Power and torque are impressive and delivery is smooth with very little vibration. The power comes on cleanly and progressively from a healthy bottom end through a strong mid range and revs out to a great top end that will let you dial on the power smoothly for great traction. Backing off is met with a crackle and a burble from its relatively quite but great sounding exhaust, which echoes the engine’s high state of tune.

With a flick of the right wrist, power transmits instantly to the back wheel, which gives you the feeling of real power control for a four-stroke of such small capacity. It bristles with the confidence to take on technical sections such as tight rocky uphills and still have the low end torque and flexibility to pull away without stalling or breaking into uncontrollable wheel spin.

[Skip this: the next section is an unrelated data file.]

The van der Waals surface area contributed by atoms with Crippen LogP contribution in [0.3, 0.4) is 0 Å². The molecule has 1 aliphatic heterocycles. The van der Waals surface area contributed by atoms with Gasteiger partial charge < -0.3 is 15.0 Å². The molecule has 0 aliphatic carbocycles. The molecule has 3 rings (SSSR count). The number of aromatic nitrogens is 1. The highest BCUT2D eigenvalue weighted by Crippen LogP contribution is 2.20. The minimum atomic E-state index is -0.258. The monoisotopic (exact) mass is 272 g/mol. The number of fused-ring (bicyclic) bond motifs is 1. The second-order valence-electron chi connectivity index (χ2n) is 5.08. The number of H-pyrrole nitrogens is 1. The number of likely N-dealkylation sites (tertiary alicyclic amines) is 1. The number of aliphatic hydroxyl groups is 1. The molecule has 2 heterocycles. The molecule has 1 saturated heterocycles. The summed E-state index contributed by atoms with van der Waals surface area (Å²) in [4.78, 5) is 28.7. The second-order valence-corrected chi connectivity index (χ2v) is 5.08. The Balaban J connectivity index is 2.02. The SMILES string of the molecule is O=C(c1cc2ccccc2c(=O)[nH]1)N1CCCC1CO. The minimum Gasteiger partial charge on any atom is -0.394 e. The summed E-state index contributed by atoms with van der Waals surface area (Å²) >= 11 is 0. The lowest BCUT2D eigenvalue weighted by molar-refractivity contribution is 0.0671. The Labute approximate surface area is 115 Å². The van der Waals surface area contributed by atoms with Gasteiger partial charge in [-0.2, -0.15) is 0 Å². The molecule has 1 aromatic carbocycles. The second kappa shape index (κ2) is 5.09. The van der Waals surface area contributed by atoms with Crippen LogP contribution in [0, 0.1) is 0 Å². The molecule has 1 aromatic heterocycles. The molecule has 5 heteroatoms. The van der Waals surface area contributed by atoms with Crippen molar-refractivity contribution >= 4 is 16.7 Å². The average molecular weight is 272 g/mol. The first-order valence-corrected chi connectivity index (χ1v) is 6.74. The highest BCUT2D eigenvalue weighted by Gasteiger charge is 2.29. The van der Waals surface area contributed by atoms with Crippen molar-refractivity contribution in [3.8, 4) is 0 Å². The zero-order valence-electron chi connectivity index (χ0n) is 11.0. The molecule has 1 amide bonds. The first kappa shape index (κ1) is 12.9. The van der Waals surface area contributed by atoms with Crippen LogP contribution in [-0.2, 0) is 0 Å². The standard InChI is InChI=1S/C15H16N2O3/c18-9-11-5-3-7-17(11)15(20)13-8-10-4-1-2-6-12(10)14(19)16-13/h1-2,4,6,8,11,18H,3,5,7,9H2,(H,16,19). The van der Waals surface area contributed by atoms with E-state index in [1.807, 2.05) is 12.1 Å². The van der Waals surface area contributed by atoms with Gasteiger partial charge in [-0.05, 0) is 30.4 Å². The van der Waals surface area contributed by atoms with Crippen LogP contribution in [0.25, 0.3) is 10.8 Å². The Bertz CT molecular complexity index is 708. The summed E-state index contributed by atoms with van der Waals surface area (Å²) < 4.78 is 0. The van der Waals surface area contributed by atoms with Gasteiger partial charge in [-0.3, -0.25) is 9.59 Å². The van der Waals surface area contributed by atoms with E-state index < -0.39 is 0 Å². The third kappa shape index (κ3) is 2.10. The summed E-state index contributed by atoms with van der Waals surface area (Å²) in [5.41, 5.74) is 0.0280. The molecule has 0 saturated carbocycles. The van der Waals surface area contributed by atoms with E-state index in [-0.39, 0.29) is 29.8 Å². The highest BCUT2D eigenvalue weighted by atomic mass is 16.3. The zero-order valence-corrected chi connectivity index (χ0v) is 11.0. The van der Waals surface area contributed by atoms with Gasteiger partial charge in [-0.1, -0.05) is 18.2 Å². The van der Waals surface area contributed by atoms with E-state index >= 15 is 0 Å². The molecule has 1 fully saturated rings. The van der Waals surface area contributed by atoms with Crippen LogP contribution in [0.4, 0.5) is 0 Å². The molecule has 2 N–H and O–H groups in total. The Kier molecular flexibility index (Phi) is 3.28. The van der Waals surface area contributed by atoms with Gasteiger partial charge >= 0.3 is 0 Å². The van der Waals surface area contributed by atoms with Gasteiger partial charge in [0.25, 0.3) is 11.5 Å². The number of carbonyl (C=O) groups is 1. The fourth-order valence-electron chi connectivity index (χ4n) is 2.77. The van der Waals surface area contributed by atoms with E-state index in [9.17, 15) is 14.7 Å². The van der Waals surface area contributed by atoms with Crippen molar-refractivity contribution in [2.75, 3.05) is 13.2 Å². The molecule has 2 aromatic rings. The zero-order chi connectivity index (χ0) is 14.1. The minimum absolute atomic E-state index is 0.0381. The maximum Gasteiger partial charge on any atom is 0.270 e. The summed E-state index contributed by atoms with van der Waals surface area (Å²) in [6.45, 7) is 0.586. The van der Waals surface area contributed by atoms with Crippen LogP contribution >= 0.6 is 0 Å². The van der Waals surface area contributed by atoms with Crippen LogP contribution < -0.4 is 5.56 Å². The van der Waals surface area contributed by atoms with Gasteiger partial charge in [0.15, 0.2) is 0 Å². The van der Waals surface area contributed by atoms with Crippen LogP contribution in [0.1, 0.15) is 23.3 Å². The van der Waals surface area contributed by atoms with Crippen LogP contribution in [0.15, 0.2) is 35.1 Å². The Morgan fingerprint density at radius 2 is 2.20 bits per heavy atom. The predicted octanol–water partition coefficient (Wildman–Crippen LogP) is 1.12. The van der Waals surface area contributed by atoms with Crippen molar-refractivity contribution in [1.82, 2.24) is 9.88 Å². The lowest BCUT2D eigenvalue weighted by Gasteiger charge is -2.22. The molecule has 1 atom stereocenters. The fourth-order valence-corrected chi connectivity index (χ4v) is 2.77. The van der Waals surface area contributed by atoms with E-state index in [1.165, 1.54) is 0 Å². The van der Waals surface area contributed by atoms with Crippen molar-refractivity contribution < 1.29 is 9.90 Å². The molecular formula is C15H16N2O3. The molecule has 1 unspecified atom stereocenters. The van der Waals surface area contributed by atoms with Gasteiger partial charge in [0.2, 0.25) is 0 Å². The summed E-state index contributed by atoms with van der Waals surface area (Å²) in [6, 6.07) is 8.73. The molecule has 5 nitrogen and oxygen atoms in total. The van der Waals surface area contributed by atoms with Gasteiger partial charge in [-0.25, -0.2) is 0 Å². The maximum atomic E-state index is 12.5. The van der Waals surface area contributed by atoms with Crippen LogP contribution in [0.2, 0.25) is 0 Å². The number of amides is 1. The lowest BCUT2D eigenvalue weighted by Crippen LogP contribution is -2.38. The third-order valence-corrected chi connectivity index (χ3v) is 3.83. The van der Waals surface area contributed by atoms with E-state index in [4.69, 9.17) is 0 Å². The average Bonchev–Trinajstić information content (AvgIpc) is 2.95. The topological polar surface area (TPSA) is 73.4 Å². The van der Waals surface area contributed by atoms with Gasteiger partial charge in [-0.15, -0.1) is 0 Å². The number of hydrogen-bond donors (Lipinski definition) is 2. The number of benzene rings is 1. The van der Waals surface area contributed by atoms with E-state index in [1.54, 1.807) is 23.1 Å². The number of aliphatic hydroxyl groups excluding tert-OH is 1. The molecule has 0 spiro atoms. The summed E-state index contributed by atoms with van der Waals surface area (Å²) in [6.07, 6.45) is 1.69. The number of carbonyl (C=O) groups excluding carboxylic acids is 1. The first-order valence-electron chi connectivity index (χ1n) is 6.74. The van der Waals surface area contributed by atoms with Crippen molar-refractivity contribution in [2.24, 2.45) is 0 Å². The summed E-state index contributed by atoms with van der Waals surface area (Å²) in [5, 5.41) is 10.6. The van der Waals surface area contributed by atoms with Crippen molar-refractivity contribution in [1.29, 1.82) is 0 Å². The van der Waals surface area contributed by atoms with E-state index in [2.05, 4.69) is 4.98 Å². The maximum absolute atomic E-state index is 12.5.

This engine seems to be equally happy in the open trails, shifting cleanly through gears and revving out to a top speed that makes it clear this bike won’t be left behind. This engine is a whole new ball game compared to the ’06 250 EXC Racing.

The frame is typical KTM double cradle chrome-moly design with an aluminium sub-frame and largely the rest of the chassis appears pretty much a development of the ’06 model. The fuel tank is new with a twist and release cap that replaces the screw on cap. The pre- production bike we rode used a seven litre tank, but the bike that hits the dealer floors will have an 8.5 litre tank.

The new bike will also have black alloy rims and use wave brake discs which were not fitted to our ride.